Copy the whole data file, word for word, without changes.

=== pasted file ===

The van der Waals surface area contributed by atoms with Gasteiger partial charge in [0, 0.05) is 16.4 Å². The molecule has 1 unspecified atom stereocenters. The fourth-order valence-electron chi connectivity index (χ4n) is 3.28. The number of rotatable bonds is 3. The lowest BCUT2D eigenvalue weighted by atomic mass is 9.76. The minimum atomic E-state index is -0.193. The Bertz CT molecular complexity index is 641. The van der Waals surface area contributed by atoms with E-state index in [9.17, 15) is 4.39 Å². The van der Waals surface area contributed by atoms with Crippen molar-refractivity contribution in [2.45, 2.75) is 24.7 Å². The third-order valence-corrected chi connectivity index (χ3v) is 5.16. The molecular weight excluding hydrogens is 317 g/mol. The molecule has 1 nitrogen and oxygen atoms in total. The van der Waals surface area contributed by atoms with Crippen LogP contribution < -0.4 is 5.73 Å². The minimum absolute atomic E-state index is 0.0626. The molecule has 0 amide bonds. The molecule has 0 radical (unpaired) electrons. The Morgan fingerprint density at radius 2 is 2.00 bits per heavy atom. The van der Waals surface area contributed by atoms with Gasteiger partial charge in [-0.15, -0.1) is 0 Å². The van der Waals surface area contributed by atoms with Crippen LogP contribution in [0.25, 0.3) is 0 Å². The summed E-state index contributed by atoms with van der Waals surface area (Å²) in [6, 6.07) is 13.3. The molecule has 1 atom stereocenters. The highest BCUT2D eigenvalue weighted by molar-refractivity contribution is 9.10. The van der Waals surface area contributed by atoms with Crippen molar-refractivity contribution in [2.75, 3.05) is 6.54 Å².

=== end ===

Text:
The van der Waals surface area contributed by atoms with Gasteiger partial charge in [0, 0.05) is 16.4 Å². The molecule has 1 unspecified atom stereocenters. The fourth-order valence-electron chi connectivity index (χ4n) is 3.28. The number of rotatable bonds is 3. The lowest BCUT2D eigenvalue weighted by atomic mass is 9.76. The minimum atomic E-state index is -0.193. The Bertz CT molecular complexity index is 641. The van der Waals surface area contributed by atoms with E-state index in [9.17, 15) is 4.39 Å². The van der Waals surface area contributed by atoms with Crippen molar-refractivity contribution in [2.45, 2.75) is 24.7 Å². The third-order valence-corrected chi connectivity index (χ3v) is 5.16. The molecular weight excluding hydrogens is 317 g/mol. The molecule has 1 nitrogen and oxygen atoms in total. The van der Waals surface area contributed by atoms with Crippen LogP contribution < -0.4 is 5.73 Å². The minimum absolute atomic E-state index is 0.0626. The molecule has 0 amide bonds. The molecule has 0 radical (unpaired) electrons. The Morgan fingerprint density at radius 2 is 2.00 bits per heavy atom. The van der Waals surface area contributed by atoms with Gasteiger partial charge in [-0.15, -0.1) is 0 Å². The van der Waals surface area contributed by atoms with Crippen LogP contribution in [0.25, 0.3) is 0 Å². The summed E-state index contributed by atoms with van der Waals surface area (Å²) in [6, 6.07) is 13.3. The molecule has 1 atom stereocenters. The highest BCUT2D eigenvalue weighted by molar-refractivity contribution is 9.10. The van der Waals surface area contributed by atoms with Crippen molar-refractivity contribution in [2.75, 3.05) is 6.54 Å².